Throughout my entire life, my parents have always been soooo uncomfortable around having “the talk.” I don’t know who dreaded it more. Me or my parents. To this day, if we are watching a movie together as a family and a kissing scene comes on, my parents will be scrambling to find the remote to fast forward it. Mind you, I am 20 years old, I don’t know what they are trying to protect me from at this point. I guess in their minds I will always be a little girl. It is also a cultural thing too. My parents are immigrants and we are also pretty religious. My parents never dated, they had an arranged marriage. They of course love each other but I swear I have never seen them kiss each other on the lips, ever. All in all, they are pretty uncomfortable around the topic of sex.
When I was in middle school, my parents never really gave me “the talk.” Instead my mother took me for a seminar at the local university where another woman gave “the talk” to moms and their daughters who also did not want to have “the talk.” This talk gave me zero information by the way. Everything I have learned regarding sexual health education has actually been from friends who learn from their parents or their older siblings. I think my parents also assumed that the public school system would teach me everything that I needed to know, but boy were they wrong. The truth is, there are very few adults who are actually comfortable with having these discussions with their kids. I think it’s because of the Puritanical society we live in today that shames sex but also makes sex omnipresent. Sex, romance, and alluding to sex are ubiquitious in all types of media. While we never actually have healthy discussions about it with adolescents, they learn about it from the wrong sources. When adolescents learn about sex from the wrong sources, such as other uneducated friends, porn, media, etc., this affects their future relationships and interactions with others. When they don’t learn about consent, then thats what leads to sexual assault. We teach our daughters to dress modestly and be careful so that they don’t get preyed upon but we don’t teach our sons to respect women and to value consent.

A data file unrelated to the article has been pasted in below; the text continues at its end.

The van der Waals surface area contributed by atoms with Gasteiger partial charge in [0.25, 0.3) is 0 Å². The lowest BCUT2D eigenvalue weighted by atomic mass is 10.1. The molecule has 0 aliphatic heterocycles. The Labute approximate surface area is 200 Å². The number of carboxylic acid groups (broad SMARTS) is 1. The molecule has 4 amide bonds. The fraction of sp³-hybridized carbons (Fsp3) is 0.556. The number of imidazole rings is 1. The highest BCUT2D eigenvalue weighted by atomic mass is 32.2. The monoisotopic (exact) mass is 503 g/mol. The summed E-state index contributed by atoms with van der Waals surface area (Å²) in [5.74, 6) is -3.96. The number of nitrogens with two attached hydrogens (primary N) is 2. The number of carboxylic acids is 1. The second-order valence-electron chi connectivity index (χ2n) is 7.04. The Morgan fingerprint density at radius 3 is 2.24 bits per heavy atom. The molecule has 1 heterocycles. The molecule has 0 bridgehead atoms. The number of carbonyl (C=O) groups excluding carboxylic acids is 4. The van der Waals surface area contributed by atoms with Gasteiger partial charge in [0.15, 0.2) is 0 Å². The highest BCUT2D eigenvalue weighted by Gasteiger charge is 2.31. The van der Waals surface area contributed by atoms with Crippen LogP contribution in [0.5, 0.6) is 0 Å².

To this day, I just wish my parents were the one to initiate a conversation about this topic. Perhaps then when I became sexually active it wouldn’t have been so difficult for me to figure out how to get birth control. In school they tell you which forms of birth control to use but they don’t exactly tell you how to access it. One of my friends has been secretly getting birth control from Planned Parenthood for 4 years. Why must we dance around this topic? It’s a topic that affects literally everyone on this planet. Anyway, everytime I tried to bring up the conversation about birth control with my mom she would literally say “ahhhh lets not talk about this…” I had to actually say “do you want me to get pregnant?” in order for her to actually think logically and have this discussion with me. Parents want the best for us, I truly believe that. But I also think that sometimes awkwardness and a desire for us to never grow up prevents them from seeing and thinking clearly about the fact that their children are one day going to grow up and they need to be treated like adults so that they may lead independent and healthy lives.